Minnesota Law Review

Turner v. Rogers, the Right to Counsel, and the Deficiencies of Mathews v. Eldridge

This Note uses Turner v. Rogers as a case-study to demonstrate how the Court’s procedural due process analysis, as laid out in Mathews v. Eldridge, is deficient. The application of the Eldridge balancing approach can appear arbitrary when its outcomes are compared across similar situations or when analyzed in depth in a single instance. Nowhere is this more evident than in cases dealing with the right to an attorney. This Note makes the case that the Eldridge factors insufficiently guide and constrain the Court and thus are inadequate in advancing the original purpose of the Due Process Clause. On a doctrinal level, this Note suggests that the Court’s procedural due process analysis should mirror its substantive due process approach. This would force the Court to undertake a more rigid analysis of procedural due process cases and would properly frame those issues in terms of the underlying rights that are at risk. On a practical level, the Note proposes a series of steps that policy makers, lawyers, and academics can take to expand access to counsel and to encourage the Court to alter both its ruling in Turner and its approach to procedural due process cases as well.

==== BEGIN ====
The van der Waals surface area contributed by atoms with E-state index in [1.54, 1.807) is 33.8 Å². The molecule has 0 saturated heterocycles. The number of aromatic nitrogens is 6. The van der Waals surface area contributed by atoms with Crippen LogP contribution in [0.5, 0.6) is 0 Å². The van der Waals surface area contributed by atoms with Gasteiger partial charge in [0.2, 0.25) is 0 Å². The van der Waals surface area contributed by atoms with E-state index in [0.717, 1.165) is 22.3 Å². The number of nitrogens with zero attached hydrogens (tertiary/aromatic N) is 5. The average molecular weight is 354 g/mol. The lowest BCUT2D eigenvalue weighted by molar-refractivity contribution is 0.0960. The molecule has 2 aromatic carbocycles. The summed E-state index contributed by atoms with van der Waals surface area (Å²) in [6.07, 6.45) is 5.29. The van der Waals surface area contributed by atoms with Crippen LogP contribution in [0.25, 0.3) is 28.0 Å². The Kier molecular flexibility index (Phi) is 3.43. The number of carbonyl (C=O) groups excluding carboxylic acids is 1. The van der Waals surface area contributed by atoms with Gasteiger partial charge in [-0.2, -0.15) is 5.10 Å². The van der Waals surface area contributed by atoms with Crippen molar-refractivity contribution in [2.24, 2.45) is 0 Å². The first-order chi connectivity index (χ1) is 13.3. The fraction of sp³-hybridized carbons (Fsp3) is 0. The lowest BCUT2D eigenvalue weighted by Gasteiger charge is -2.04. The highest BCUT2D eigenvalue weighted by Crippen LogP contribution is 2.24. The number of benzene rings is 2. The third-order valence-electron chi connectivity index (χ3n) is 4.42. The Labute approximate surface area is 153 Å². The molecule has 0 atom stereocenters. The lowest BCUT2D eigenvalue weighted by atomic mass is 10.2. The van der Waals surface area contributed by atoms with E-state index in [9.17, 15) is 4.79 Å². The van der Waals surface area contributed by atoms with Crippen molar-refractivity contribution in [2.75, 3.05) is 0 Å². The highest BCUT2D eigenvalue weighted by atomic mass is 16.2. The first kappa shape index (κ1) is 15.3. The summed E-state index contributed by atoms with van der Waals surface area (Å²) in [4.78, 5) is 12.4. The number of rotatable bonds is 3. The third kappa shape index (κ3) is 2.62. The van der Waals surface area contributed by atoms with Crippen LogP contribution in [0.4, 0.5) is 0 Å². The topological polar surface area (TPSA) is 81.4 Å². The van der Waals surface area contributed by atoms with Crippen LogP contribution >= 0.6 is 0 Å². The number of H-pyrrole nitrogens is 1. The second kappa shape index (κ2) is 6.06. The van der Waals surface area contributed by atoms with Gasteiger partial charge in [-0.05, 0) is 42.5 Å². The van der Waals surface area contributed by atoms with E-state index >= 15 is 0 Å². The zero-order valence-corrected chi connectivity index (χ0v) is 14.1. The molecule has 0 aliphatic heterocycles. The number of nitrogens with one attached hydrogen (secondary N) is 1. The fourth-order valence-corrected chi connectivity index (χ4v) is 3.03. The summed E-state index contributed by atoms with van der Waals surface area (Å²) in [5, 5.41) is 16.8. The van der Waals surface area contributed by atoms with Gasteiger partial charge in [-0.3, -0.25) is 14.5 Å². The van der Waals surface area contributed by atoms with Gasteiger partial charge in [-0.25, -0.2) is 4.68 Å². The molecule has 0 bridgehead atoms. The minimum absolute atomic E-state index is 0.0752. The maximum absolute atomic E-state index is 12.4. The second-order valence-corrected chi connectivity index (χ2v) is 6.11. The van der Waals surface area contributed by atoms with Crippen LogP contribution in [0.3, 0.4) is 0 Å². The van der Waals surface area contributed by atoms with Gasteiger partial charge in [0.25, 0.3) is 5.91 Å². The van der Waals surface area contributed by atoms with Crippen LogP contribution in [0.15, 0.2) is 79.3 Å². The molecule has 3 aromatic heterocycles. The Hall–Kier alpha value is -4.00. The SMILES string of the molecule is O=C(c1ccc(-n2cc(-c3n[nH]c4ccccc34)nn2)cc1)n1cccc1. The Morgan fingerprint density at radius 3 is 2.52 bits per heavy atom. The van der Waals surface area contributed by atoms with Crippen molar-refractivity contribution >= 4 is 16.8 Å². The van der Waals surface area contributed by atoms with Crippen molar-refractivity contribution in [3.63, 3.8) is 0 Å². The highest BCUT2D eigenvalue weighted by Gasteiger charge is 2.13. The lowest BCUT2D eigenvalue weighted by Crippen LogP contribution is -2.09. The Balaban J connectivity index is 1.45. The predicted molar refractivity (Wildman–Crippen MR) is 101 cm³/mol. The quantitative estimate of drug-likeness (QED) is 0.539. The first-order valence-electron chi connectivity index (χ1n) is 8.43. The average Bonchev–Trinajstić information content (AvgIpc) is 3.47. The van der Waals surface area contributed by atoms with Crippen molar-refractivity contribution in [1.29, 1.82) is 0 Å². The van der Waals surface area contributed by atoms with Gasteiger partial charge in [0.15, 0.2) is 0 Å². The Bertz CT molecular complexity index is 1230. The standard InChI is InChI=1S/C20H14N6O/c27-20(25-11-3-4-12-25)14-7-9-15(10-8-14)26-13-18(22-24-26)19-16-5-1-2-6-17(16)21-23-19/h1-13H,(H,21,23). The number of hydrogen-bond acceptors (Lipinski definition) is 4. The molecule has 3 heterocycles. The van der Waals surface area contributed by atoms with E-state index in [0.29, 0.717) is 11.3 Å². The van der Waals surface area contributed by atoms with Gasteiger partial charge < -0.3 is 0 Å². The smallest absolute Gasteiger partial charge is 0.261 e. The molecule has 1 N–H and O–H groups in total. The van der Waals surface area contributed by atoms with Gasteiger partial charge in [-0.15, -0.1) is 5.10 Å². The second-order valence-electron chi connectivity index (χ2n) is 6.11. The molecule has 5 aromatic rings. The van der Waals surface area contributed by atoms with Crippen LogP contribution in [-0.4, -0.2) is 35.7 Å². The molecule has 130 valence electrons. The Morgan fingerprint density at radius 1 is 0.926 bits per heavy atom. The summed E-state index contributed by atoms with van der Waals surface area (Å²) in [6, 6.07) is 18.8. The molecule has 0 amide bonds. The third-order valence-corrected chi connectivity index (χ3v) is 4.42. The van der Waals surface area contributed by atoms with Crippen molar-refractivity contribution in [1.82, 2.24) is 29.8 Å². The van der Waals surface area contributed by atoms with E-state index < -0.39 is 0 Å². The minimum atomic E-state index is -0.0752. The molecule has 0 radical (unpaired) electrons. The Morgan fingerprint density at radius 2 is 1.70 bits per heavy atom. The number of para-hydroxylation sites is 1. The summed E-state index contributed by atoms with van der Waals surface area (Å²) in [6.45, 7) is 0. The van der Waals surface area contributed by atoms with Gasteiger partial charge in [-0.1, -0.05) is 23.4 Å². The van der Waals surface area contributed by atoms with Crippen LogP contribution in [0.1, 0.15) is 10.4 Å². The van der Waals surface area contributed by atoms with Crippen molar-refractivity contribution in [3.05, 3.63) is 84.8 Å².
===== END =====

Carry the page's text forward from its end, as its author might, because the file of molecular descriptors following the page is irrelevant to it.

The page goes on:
:: View PDF

News & Events

  • Fall Submissions Open – Headnotes

    The Minnesota Law Review: Headnotes fall submissions period is open. For more information, please visit our submissions page. Share this: on Twitter on Facebook on Google+

  • Vol. 97 Piece Quoted in Mother Jones Article

    A recent Mother Jones article predicting how the Roberts Court would resolve King v. Burwell draws on How Business Fares in the Supreme Court from Volume 97. You can read the article here. Share this: on Twitter on Facebook on Google+

  • Welcome to De Novo

    For nearly one hundred years, the Minnesota Law Review has been a leader amongst academic legal publications. When Professor Henry J. Fletcher launched the journal in 1917, his goal was simple. It was to “contribute a little something to the systematic growth of the whole law.” Since then, the Law [...]

  • Minnesota Law Review Alum Remembered 45 Years After Death

    Minnesota Law Review alumnus Tom Cranna was honored at the Annual Banquet this Spring, 45 years after his death. Mr. Cranna was remembered for his contributions to the journal, the school, and the positive impact he had on his family and friends. The Devil’s Lake Journal published a memorial which [...]

  • Follow MLR on Twitter!

    The Minnesota Law Review is proud to announce that we are now on Twitter. Follow us @MinnesotaLawRev for information and updates concerning the petition period and deadlines, the opening and closing of article submissions, our 2014 Symposium: Offenders in the Community, and all other news concerning our authors and publications. [...]

Newsletter

cforms contact form by delicious:days